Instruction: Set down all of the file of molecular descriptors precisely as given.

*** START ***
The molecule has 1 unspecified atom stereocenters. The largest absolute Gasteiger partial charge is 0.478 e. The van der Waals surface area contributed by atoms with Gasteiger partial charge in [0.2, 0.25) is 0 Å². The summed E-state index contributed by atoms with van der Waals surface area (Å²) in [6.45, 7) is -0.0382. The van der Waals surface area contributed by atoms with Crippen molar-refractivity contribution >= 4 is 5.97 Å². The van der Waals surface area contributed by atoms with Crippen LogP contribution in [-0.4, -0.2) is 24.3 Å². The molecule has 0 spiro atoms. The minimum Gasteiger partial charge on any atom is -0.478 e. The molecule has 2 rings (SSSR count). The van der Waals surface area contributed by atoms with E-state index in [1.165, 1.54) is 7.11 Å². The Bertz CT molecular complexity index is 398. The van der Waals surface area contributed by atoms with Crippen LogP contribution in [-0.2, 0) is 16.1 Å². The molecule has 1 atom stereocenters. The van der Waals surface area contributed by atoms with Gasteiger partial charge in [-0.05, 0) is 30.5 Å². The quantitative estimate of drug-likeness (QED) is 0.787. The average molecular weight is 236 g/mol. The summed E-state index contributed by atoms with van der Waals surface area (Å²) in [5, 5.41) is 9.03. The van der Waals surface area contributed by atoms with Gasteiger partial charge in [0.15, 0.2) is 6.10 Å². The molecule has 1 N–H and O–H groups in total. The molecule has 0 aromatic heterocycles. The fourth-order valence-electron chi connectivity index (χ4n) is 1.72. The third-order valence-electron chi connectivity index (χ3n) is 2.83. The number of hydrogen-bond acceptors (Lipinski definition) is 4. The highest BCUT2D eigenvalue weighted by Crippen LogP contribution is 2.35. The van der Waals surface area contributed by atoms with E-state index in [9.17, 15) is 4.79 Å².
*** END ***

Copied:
The molecule has 1 unspecified atom stereocenters. The largest absolute Gasteiger partial charge is 0.478 e. The van der Waals surface area contributed by atoms with Gasteiger partial charge in [0.2, 0.25) is 0 Å². The summed E-state index contributed by atoms with van der Waals surface area (Å²) in [6.45, 7) is -0.0382. The van der Waals surface area contributed by atoms with Crippen molar-refractivity contribution >= 4 is 5.97 Å². The van der Waals surface area contributed by atoms with Crippen LogP contribution in [-0.4, -0.2) is 24.3 Å². The molecule has 0 spiro atoms. The minimum Gasteiger partial charge on any atom is -0.478 e. The molecule has 2 rings (SSSR count). The van der Waals surface area contributed by atoms with E-state index in [1.165, 1.54) is 7.11 Å². The Bertz CT molecular complexity index is 398. The van der Waals surface area contributed by atoms with Crippen LogP contribution in [-0.2, 0) is 16.1 Å². The molecule has 1 atom stereocenters. The van der Waals surface area contributed by atoms with Gasteiger partial charge in [-0.05, 0) is 30.5 Å². The quantitative estimate of drug-likeness (QED) is 0.787. The average molecular weight is 236 g/mol. The summed E-state index contributed by atoms with van der Waals surface area (Å²) in [5, 5.41) is 9.03. The van der Waals surface area contributed by atoms with Gasteiger partial charge in [0.15, 0.2) is 6.10 Å². The molecule has 1 N–H and O–H groups in total. The molecule has 0 aromatic heterocycles. The fourth-order valence-electron chi connectivity index (χ4n) is 1.72. The third-order valence-electron chi connectivity index (χ3n) is 2.83. The number of hydrogen-bond acceptors (Lipinski definition) is 4. The highest BCUT2D eigenvalue weighted by Crippen LogP contribution is 2.35. The van der Waals surface area contributed by atoms with E-state index in [9.17, 15) is 4.79 Å².